22 November, 2011

Review: Snag Films Meets Who Is Harry Nilsson

Ozy and I have been spending way too much time together lately. I was tired of everything he had to offer. I was sick of his games, I'd heard most of his stories and didn't care to hear the others. We needed something to take the edge off. Luckily, I found SnagFilms. Sometimes you just need a new app and SnagFilms was free. After a very short commercial for Goldman Sachs (what?) I was able to watch a film that's been on my Guess I Should Watch That Since People Keep Mentioning It list. I'd intended to watch Hype! but Who Is Harry Nilsson (And Why Is Everybody Talkin' About Him?) popped up. Reminded of it's existence I decided to give it a go.

Suppose Christopher Guest decided to make a new film and it was inspired by a late night viewing of Forest Gump. At first it seems like a complete put on. Here's the critical piece of information you need to understand the rest of this. I had never hear of Harry Nilsson in my life. Wait, you need two pieces of information. I have spent my life as an avid fan of 60's and 70's music, right down to Leo Sayer. I am conversant with Popsicle Toes and Put The Bone In. Plus punk. And funk. Also, disco and prog. I get around. So. This guy comes on who looks vaguely Monty Python meets Late Night Local TV and he segues into a clip of Dustin Hoffman sadly saying that some guy named Harry Nilsson had died. A person in the audience shouts something - maybe it's no - but it means he expects his audience to know who this dude is. Dustin helpfully tells me it's the guy who sang Midnight Cowboy's theme song. Got it. Ok, some session musician? Cool. Wait, he wrote One Is The Loneliest Number? Is that a picture of him with The Beatles? John Lennon is saying the guy is his favorite artist? What? Right down to having Eric Idle chatting after some guy with so much Botox that only his tongue moves when he laughs, this thing was playing like a fake. Except it wasn't.

I have spent decades in record shops, in flea markets, in garage sales, in people's parents basements. I have touched albums people haven't thought about since they were released and I've never come across Harry Nilsson? This tells me two things. The first is that obviously Nilsson lovers hoard the albums like jealous lovers. The second is that I am ignorant. Ignorant as the day is long and twice as uneducated. After I accepted that this story wasn't fiction and none of these pictures were photoshop, I set about understanding where he fits into the musical landscape. The answer was everywhere. In Nilsson's erratic catalog I heard influence being handed off to artists as diverse as Tom Petty and Bruno Mars. Even Cee-Lo has either heard this stuff or heard something from someone who has. Parts of it are as godawful as any 70's creation and parts of it could be recorded tomorrow. Yoko Ono and May Pang both eulogize Harry. (That takes a minute to process all by itself.)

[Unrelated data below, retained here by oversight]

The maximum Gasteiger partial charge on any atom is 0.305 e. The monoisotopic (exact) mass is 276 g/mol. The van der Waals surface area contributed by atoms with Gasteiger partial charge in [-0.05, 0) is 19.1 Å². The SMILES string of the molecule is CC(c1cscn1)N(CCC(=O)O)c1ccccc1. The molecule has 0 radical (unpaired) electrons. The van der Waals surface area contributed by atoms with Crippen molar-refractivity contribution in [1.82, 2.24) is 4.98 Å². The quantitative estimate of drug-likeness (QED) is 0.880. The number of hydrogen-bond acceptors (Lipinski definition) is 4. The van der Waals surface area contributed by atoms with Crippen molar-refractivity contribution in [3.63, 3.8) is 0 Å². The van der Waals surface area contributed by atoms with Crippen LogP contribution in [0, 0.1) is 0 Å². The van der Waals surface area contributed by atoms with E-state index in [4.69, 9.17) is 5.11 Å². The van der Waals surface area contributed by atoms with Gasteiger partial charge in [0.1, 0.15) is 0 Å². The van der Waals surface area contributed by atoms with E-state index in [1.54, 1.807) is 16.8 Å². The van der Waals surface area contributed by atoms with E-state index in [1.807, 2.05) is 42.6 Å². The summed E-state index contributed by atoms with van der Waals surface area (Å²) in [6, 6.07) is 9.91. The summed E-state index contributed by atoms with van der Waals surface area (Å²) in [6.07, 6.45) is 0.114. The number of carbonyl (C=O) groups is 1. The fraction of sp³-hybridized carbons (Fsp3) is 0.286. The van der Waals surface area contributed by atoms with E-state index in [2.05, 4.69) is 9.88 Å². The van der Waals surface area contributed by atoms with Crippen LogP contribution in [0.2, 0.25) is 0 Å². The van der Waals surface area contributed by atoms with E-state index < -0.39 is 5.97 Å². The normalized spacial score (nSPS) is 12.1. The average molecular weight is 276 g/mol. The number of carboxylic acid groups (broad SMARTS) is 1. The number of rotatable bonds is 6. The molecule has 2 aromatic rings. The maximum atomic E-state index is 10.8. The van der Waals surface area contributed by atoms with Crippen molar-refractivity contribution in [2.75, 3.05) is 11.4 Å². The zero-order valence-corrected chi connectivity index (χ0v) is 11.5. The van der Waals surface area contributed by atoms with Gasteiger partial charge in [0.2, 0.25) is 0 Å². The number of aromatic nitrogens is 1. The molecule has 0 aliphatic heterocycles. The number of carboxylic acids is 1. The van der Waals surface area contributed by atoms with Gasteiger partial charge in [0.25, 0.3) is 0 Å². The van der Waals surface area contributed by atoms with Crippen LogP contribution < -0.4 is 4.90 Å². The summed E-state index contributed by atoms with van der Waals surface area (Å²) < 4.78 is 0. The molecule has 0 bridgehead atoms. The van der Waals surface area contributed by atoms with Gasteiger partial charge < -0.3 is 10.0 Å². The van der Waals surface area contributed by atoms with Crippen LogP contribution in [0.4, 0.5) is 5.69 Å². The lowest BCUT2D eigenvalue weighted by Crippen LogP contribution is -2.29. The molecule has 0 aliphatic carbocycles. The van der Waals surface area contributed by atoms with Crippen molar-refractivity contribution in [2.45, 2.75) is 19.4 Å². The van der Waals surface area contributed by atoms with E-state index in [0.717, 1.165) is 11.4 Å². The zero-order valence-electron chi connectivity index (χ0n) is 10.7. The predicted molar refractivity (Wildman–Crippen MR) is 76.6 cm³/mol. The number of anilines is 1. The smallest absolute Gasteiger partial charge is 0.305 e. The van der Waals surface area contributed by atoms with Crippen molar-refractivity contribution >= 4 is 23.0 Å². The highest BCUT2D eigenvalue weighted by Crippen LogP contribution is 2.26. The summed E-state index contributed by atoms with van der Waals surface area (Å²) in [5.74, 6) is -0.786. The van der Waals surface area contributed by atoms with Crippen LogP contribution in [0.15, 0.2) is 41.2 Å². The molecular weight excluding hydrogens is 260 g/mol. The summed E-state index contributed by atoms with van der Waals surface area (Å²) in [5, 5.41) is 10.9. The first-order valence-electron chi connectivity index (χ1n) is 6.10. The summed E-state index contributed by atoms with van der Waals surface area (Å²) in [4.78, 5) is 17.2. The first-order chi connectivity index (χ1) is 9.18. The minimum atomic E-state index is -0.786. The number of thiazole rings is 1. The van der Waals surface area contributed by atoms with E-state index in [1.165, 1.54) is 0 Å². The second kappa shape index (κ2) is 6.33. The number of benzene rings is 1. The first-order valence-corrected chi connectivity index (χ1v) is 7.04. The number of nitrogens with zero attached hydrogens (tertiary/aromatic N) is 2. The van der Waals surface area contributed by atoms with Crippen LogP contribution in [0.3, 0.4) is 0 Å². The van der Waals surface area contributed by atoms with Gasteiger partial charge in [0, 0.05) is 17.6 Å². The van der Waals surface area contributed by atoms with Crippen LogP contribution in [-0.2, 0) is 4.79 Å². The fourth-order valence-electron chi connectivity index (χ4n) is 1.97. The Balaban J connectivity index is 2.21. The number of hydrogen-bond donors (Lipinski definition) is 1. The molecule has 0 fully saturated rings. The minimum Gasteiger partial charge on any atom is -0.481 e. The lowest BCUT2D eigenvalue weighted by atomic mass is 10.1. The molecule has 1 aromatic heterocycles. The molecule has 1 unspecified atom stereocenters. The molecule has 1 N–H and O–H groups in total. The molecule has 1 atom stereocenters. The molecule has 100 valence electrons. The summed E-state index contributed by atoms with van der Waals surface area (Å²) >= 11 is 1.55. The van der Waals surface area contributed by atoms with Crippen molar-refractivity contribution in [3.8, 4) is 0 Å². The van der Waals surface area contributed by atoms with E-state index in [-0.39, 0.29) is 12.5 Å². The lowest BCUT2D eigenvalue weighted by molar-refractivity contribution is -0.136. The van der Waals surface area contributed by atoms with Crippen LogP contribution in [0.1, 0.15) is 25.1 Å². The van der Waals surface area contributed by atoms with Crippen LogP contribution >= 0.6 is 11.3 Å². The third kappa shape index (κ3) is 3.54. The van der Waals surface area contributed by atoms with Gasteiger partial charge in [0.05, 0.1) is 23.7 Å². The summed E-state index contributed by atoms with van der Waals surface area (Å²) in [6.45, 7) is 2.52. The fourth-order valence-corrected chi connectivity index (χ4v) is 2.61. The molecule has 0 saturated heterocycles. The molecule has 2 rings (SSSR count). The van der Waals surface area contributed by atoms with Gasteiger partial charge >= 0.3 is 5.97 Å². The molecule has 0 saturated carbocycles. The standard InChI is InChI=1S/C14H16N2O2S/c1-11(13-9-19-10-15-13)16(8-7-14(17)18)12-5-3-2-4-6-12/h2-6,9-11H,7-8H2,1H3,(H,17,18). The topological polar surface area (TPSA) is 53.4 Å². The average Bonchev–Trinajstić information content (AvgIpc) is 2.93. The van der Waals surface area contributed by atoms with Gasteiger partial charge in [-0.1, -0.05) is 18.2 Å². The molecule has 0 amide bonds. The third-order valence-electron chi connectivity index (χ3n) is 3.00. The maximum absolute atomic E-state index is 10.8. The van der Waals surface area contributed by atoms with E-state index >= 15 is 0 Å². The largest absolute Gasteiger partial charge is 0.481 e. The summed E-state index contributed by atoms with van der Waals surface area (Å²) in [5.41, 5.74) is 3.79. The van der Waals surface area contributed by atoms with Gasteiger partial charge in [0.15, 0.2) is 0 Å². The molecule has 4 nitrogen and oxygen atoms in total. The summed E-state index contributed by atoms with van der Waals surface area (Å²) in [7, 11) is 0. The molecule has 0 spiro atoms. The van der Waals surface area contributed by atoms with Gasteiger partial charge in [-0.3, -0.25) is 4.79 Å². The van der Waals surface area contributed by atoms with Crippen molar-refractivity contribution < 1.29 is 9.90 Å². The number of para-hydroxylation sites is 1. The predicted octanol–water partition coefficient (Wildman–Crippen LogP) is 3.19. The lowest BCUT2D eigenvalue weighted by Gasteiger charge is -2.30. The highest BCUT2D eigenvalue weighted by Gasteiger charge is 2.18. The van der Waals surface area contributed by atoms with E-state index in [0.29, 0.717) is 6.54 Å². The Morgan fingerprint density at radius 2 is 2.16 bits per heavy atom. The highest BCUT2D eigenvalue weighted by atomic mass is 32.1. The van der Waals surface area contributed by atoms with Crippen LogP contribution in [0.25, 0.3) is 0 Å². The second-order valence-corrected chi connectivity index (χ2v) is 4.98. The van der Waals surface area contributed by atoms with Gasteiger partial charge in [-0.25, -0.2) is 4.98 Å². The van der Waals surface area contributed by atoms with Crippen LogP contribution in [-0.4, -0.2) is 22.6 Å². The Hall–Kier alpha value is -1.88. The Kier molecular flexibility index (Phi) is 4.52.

The documentary is wonderfully understated. Harry Nilsson was a train wreck. A very slow moving one. Like Lennon, he abandoned one child only to become Father Of The Year for the next. Like Lennon, he's got an ex wife who sees him as deeply flawed and damaged and a widow who reveres him. Like Lennon, he has a great cause in his life and is willing to sacrifice parts of his career to it's pursuit. Like Lennon, he hangs out with Beatles. He is like the slightly kinder, much softer version of his friend. Complete with deserting a child as he was deserted and never really getting that he's done that. Cuddly Toy may not be a Mr. Pindommy's Dilemma, but the Nilsson catalog proves to be both utterly familiar and bizarrely new. Alternating between "He wrote that?" and "He wrote THAT?" I was amazed. I think Nilsson was far less clever than the film presents - there is an element of dogged work ethic that erodes the narrative of simple genius. It makes it all the more impressive.

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